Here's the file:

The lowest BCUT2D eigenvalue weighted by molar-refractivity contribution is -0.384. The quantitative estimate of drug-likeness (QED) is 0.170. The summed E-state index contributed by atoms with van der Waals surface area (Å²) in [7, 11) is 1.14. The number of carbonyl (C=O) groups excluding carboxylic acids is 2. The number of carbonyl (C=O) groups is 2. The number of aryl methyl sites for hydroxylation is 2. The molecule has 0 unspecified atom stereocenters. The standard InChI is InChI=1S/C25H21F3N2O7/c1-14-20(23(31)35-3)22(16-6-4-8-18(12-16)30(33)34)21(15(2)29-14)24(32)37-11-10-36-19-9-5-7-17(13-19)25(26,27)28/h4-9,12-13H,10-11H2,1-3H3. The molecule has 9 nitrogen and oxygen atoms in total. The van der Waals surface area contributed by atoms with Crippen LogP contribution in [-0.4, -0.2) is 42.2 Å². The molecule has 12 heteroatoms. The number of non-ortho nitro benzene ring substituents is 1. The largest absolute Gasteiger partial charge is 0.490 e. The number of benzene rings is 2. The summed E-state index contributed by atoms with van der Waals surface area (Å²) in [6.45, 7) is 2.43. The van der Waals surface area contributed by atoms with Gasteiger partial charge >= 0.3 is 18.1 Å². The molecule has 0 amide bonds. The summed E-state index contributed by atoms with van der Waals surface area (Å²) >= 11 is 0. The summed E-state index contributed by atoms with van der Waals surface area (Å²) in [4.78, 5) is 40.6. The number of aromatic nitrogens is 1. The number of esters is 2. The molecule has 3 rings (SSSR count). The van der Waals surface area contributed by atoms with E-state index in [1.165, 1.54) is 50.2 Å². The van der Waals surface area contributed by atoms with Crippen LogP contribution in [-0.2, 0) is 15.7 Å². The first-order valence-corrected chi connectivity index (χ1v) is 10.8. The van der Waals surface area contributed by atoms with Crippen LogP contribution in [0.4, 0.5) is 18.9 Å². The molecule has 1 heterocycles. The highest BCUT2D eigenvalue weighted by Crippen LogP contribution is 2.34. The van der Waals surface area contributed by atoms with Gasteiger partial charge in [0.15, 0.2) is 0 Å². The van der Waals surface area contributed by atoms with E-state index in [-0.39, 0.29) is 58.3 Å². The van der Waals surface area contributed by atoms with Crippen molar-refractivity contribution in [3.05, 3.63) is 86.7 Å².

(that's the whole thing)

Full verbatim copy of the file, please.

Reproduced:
The lowest BCUT2D eigenvalue weighted by molar-refractivity contribution is -0.384. The quantitative estimate of drug-likeness (QED) is 0.170. The summed E-state index contributed by atoms with van der Waals surface area (Å²) in [7, 11) is 1.14. The number of carbonyl (C=O) groups excluding carboxylic acids is 2. The number of carbonyl (C=O) groups is 2. The number of aryl methyl sites for hydroxylation is 2. The molecule has 0 unspecified atom stereocenters. The standard InChI is InChI=1S/C25H21F3N2O7/c1-14-20(23(31)35-3)22(16-6-4-8-18(12-16)30(33)34)21(15(2)29-14)24(32)37-11-10-36-19-9-5-7-17(13-19)25(26,27)28/h4-9,12-13H,10-11H2,1-3H3. The molecule has 9 nitrogen and oxygen atoms in total. The van der Waals surface area contributed by atoms with Crippen LogP contribution in [-0.4, -0.2) is 42.2 Å². The molecule has 12 heteroatoms. The number of non-ortho nitro benzene ring substituents is 1. The largest absolute Gasteiger partial charge is 0.490 e. The number of benzene rings is 2. The summed E-state index contributed by atoms with van der Waals surface area (Å²) in [6.45, 7) is 2.43. The van der Waals surface area contributed by atoms with Gasteiger partial charge >= 0.3 is 18.1 Å². The molecule has 0 amide bonds. The summed E-state index contributed by atoms with van der Waals surface area (Å²) >= 11 is 0. The summed E-state index contributed by atoms with van der Waals surface area (Å²) in [4.78, 5) is 40.6. The number of aromatic nitrogens is 1. The number of esters is 2. The molecule has 3 rings (SSSR count). The van der Waals surface area contributed by atoms with E-state index in [1.165, 1.54) is 50.2 Å². The van der Waals surface area contributed by atoms with Crippen LogP contribution in [-0.2, 0) is 15.7 Å². The first-order valence-corrected chi connectivity index (χ1v) is 10.8. The van der Waals surface area contributed by atoms with Crippen LogP contribution in [0.4, 0.5) is 18.9 Å². The molecule has 1 heterocycles. The highest BCUT2D eigenvalue weighted by Crippen LogP contribution is 2.34. The van der Waals surface area contributed by atoms with Gasteiger partial charge in [0.15, 0.2) is 0 Å². The van der Waals surface area contributed by atoms with E-state index in [-0.39, 0.29) is 58.3 Å². The van der Waals surface area contributed by atoms with Crippen molar-refractivity contribution in [3.05, 3.63) is 86.7 Å².